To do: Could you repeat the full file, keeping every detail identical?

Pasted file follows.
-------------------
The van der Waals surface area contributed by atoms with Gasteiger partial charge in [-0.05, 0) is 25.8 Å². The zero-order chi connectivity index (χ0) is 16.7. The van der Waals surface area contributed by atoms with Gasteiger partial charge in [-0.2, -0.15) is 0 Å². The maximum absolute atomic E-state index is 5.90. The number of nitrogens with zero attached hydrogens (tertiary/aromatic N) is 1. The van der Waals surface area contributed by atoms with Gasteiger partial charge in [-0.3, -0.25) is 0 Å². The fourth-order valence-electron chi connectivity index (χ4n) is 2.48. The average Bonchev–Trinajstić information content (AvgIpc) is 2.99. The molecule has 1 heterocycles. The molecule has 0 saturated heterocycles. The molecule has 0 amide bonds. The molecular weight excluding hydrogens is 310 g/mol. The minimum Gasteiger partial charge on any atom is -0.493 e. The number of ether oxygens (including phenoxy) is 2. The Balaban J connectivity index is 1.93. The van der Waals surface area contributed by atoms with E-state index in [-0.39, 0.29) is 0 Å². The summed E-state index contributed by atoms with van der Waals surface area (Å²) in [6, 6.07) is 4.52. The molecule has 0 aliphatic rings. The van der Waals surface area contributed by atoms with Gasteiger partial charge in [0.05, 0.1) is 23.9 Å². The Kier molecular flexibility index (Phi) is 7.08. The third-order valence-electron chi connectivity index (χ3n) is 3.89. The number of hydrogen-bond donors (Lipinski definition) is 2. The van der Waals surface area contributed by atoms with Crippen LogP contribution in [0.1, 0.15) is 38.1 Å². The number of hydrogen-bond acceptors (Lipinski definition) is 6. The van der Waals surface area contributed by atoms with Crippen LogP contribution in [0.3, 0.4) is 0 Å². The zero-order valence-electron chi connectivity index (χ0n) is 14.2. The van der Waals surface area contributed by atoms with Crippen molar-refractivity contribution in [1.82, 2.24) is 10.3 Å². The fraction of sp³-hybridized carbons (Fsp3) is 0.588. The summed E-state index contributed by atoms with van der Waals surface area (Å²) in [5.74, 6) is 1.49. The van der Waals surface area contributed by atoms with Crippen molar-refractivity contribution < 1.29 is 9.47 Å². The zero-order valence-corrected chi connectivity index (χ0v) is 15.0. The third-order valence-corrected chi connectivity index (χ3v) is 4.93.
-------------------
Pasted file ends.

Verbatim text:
The van der Waals surface area contributed by atoms with Gasteiger partial charge in [-0.05, 0) is 25.8 Å². The zero-order chi connectivity index (χ0) is 16.7. The van der Waals surface area contributed by atoms with Gasteiger partial charge in [-0.2, -0.15) is 0 Å². The maximum absolute atomic E-state index is 5.90. The number of nitrogens with zero attached hydrogens (tertiary/aromatic N) is 1. The van der Waals surface area contributed by atoms with Gasteiger partial charge in [-0.3, -0.25) is 0 Å². The fourth-order valence-electron chi connectivity index (χ4n) is 2.48. The average Bonchev–Trinajstić information content (AvgIpc) is 2.99. The molecule has 1 heterocycles. The molecule has 0 saturated heterocycles. The molecule has 0 amide bonds. The molecular weight excluding hydrogens is 310 g/mol. The minimum Gasteiger partial charge on any atom is -0.493 e. The number of ether oxygens (including phenoxy) is 2. The Balaban J connectivity index is 1.93. The van der Waals surface area contributed by atoms with E-state index in [-0.39, 0.29) is 0 Å². The summed E-state index contributed by atoms with van der Waals surface area (Å²) in [6, 6.07) is 4.52. The molecule has 0 aliphatic rings. The van der Waals surface area contributed by atoms with Gasteiger partial charge in [0.05, 0.1) is 23.9 Å². The Kier molecular flexibility index (Phi) is 7.08. The third-order valence-electron chi connectivity index (χ3n) is 3.89. The number of hydrogen-bond donors (Lipinski definition) is 2. The van der Waals surface area contributed by atoms with Crippen LogP contribution in [0.1, 0.15) is 38.1 Å². The number of hydrogen-bond acceptors (Lipinski definition) is 6. The van der Waals surface area contributed by atoms with Crippen LogP contribution in [0.3, 0.4) is 0 Å². The zero-order valence-electron chi connectivity index (χ0n) is 14.2. The van der Waals surface area contributed by atoms with Crippen molar-refractivity contribution in [1.82, 2.24) is 10.3 Å². The fraction of sp³-hybridized carbons (Fsp3) is 0.588. The summed E-state index contributed by atoms with van der Waals surface area (Å²) in [5.74, 6) is 1.49. The van der Waals surface area contributed by atoms with Crippen molar-refractivity contribution < 1.29 is 9.47 Å². The zero-order valence-corrected chi connectivity index (χ0v) is 15.0. The third-order valence-corrected chi connectivity index (χ3v) is 4.93.